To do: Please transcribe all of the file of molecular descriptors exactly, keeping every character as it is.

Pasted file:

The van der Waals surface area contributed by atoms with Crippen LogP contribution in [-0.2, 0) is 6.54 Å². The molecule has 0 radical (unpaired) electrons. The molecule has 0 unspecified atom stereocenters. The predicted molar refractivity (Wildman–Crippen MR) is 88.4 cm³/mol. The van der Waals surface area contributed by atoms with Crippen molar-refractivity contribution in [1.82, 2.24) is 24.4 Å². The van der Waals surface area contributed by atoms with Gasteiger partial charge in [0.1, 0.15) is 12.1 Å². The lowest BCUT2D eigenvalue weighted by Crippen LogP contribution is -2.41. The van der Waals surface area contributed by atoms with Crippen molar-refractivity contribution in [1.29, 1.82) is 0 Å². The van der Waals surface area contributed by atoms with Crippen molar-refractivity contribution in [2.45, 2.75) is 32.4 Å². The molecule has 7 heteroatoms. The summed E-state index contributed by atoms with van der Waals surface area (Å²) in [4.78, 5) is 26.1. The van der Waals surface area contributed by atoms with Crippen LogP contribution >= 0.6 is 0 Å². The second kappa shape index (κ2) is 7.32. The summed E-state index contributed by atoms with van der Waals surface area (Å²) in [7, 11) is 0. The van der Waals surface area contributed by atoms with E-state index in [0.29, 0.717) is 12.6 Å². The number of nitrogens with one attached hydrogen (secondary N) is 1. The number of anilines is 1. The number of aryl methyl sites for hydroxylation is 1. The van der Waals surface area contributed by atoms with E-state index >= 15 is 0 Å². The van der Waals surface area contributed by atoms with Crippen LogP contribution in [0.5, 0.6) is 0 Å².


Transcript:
The van der Waals surface area contributed by atoms with Crippen LogP contribution in [-0.2, 0) is 6.54 Å². The molecule has 0 radical (unpaired) electrons. The molecule has 0 unspecified atom stereocenters. The predicted molar refractivity (Wildman–Crippen MR) is 88.4 cm³/mol. The van der Waals surface area contributed by atoms with Crippen molar-refractivity contribution in [1.82, 2.24) is 24.4 Å². The van der Waals surface area contributed by atoms with Gasteiger partial charge in [0.1, 0.15) is 12.1 Å². The lowest BCUT2D eigenvalue weighted by Crippen LogP contribution is -2.41. The van der Waals surface area contributed by atoms with Crippen molar-refractivity contribution in [1.29, 1.82) is 0 Å². The van der Waals surface area contributed by atoms with Crippen molar-refractivity contribution in [2.45, 2.75) is 32.4 Å². The molecule has 7 heteroatoms. The summed E-state index contributed by atoms with van der Waals surface area (Å²) in [4.78, 5) is 26.1. The van der Waals surface area contributed by atoms with Crippen LogP contribution >= 0.6 is 0 Å². The second kappa shape index (κ2) is 7.32. The summed E-state index contributed by atoms with van der Waals surface area (Å²) in [7, 11) is 0. The van der Waals surface area contributed by atoms with E-state index in [0.29, 0.717) is 12.6 Å². The number of nitrogens with one attached hydrogen (secondary N) is 1. The number of anilines is 1. The number of aryl methyl sites for hydroxylation is 1. The van der Waals surface area contributed by atoms with E-state index >= 15 is 0 Å². The van der Waals surface area contributed by atoms with Crippen LogP contribution in [0.5, 0.6) is 0 Å².